We are loading in hotels where affordable housing could go… and more higher paying white collar, ‘green collar’, and ’no collar’ jobs to help pay for higher quality housing for each citizen. People in poverty in Asheville have emergency level needs. Increasing net worth by cutting housing costs and increasing SNAP funds while raising the Federal poverty level limits are the big steps. I agree walkability is an issue, but there’s a range of basic economic equity matters that take higher priority.
Putting poverty in the past and folks having funds to engage with these downtown amenities is part of the way to make Asheville more inclusive.That’s different than continually raising property values and taxes. Policies with direct benefit to those currently at the base of the economic pyramid puts more cash in everyone’s pockets from the bottom to the middle of the economic ladder.
The new Accessory Dwelling Unit policy may have some potential, but there are many dependencies.Enforcement of STRs (short-term rentals) rules so new and existing ADUs within policy don’t go on the VRBO/Airbnb market is the trick. Are there violations now? How many? Are big property management firms at fault? Or mostly regular homeowners. Without serious enforcement we don’t know if ADUs are very much available to locals looking for an affordable decent rental.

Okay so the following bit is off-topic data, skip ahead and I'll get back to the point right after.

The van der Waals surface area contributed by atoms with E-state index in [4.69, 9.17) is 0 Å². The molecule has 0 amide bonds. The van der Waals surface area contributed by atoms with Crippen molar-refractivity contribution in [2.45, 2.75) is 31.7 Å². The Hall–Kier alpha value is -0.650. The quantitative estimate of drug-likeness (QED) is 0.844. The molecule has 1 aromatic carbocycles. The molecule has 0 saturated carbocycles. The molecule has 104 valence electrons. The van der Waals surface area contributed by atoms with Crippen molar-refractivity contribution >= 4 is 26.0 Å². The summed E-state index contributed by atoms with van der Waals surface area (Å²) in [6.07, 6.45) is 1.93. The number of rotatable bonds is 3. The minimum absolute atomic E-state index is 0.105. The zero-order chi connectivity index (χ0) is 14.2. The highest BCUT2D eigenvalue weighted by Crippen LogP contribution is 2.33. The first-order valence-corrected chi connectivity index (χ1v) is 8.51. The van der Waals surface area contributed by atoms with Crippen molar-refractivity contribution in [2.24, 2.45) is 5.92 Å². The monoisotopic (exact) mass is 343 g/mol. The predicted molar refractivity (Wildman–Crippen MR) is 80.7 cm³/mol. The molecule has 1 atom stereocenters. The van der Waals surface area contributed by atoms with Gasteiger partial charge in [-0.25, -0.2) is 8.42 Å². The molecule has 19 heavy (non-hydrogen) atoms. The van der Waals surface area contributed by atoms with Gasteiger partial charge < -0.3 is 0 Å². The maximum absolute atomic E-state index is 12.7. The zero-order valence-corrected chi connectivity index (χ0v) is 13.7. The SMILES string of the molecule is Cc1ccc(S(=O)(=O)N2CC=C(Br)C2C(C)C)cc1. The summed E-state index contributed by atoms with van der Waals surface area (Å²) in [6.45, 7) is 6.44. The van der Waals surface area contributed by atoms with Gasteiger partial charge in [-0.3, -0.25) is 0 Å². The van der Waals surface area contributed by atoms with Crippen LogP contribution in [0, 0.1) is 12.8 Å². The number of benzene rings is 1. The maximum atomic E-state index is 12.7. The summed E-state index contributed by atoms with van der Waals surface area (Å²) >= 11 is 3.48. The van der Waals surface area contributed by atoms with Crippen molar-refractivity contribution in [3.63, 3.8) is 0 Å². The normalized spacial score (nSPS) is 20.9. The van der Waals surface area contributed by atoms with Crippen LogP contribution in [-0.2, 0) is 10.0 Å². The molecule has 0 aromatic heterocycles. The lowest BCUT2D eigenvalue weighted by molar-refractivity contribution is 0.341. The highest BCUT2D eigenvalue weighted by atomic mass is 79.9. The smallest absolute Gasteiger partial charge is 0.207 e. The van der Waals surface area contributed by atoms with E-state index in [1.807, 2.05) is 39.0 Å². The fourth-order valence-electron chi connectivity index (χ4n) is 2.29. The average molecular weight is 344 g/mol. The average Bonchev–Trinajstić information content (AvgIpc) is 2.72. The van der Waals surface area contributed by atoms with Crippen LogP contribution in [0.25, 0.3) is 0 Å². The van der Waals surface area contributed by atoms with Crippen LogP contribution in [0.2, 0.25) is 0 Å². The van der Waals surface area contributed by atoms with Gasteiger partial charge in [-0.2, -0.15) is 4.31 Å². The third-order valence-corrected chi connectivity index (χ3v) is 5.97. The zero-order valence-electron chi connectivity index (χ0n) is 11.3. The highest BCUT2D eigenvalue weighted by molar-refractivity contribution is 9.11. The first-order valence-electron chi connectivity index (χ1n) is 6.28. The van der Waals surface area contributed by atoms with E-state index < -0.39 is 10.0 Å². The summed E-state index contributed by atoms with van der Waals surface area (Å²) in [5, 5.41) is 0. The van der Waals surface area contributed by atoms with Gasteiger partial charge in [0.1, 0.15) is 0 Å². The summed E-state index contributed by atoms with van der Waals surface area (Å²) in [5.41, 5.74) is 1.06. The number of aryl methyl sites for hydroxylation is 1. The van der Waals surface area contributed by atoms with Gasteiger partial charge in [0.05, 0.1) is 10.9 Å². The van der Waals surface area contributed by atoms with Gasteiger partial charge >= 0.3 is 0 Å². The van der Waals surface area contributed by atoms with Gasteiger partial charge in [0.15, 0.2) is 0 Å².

STRs and Airbnb are not the be-all and end-all factors when it comes to affordable housing.The NY Attorney General found many concerns about Airbnb businesses that may apply down here too on basic principle? Airbnb is another overvalued, low labor SV investor boondoggle with little known community cost/benefit analysis.
And there’s reason to use the STR questions to go further in understanding the Asheville renter experience and what possible hope there is of low-income HUD clients moving into the housing free market.If enforcement changes for STRs, then it can be upgraded for LTRs (long-term rentals) when it comes to broken pipes, mold, etc… even if that means working around Raleigh.
More to follow here on COA’s affordable housing strategy. These are the details on some related aspects of Federal expenditures on Asheville’s affordable housing crisis.
- CDBGs – Federal allocation has declined 25% since 2010
- HOME – Federal allocation has declined 45% since 2010
- LIHTC (Low Income Housing Tax Credit program) – Much of our HOME and HTF (Housing Trust Fund) allocations support LIHTC projects, because of long-term affordability for low income households. Unlikely, however, to achieve more than one project locally (40-80 units) annually. Note: The NCGA did away with the state LIHTC.